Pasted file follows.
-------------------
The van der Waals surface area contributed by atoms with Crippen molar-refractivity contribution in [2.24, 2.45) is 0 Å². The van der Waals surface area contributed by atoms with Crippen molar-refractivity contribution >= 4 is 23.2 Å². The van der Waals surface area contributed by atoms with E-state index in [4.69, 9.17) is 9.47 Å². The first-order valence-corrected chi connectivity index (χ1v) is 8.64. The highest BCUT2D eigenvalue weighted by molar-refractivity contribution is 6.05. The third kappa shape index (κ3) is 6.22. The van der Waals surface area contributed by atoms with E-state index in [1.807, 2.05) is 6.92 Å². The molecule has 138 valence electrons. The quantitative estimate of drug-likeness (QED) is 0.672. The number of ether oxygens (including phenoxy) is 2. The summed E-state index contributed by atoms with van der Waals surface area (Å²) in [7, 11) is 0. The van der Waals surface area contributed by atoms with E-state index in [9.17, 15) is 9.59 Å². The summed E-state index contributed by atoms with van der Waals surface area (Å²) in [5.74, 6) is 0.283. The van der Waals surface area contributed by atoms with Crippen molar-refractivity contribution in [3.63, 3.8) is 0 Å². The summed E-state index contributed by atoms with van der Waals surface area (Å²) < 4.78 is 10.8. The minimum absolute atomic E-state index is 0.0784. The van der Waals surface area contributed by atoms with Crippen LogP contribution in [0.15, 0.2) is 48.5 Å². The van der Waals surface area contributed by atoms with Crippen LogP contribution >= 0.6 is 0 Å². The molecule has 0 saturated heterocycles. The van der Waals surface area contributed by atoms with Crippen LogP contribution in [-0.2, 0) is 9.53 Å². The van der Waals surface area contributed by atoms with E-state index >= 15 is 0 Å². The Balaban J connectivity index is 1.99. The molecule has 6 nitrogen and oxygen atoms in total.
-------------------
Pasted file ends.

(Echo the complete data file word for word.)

The van der Waals surface area contributed by atoms with Crippen molar-refractivity contribution in [2.24, 2.45) is 0 Å². The van der Waals surface area contributed by atoms with Crippen molar-refractivity contribution >= 4 is 23.2 Å². The van der Waals surface area contributed by atoms with E-state index in [4.69, 9.17) is 9.47 Å². The first-order valence-corrected chi connectivity index (χ1v) is 8.64. The highest BCUT2D eigenvalue weighted by molar-refractivity contribution is 6.05. The third kappa shape index (κ3) is 6.22. The van der Waals surface area contributed by atoms with E-state index in [1.807, 2.05) is 6.92 Å². The molecule has 138 valence electrons. The quantitative estimate of drug-likeness (QED) is 0.672. The number of ether oxygens (including phenoxy) is 2. The summed E-state index contributed by atoms with van der Waals surface area (Å²) in [7, 11) is 0. The van der Waals surface area contributed by atoms with E-state index in [9.17, 15) is 9.59 Å². The summed E-state index contributed by atoms with van der Waals surface area (Å²) in [5.74, 6) is 0.283. The van der Waals surface area contributed by atoms with Crippen molar-refractivity contribution in [3.63, 3.8) is 0 Å². The summed E-state index contributed by atoms with van der Waals surface area (Å²) < 4.78 is 10.8. The minimum absolute atomic E-state index is 0.0784. The van der Waals surface area contributed by atoms with Crippen LogP contribution in [0.15, 0.2) is 48.5 Å². The van der Waals surface area contributed by atoms with Crippen LogP contribution >= 0.6 is 0 Å². The molecule has 0 saturated heterocycles. The van der Waals surface area contributed by atoms with Crippen LogP contribution in [-0.2, 0) is 9.53 Å². The van der Waals surface area contributed by atoms with E-state index >= 15 is 0 Å². The Balaban J connectivity index is 1.99. The molecule has 6 nitrogen and oxygen atoms in total.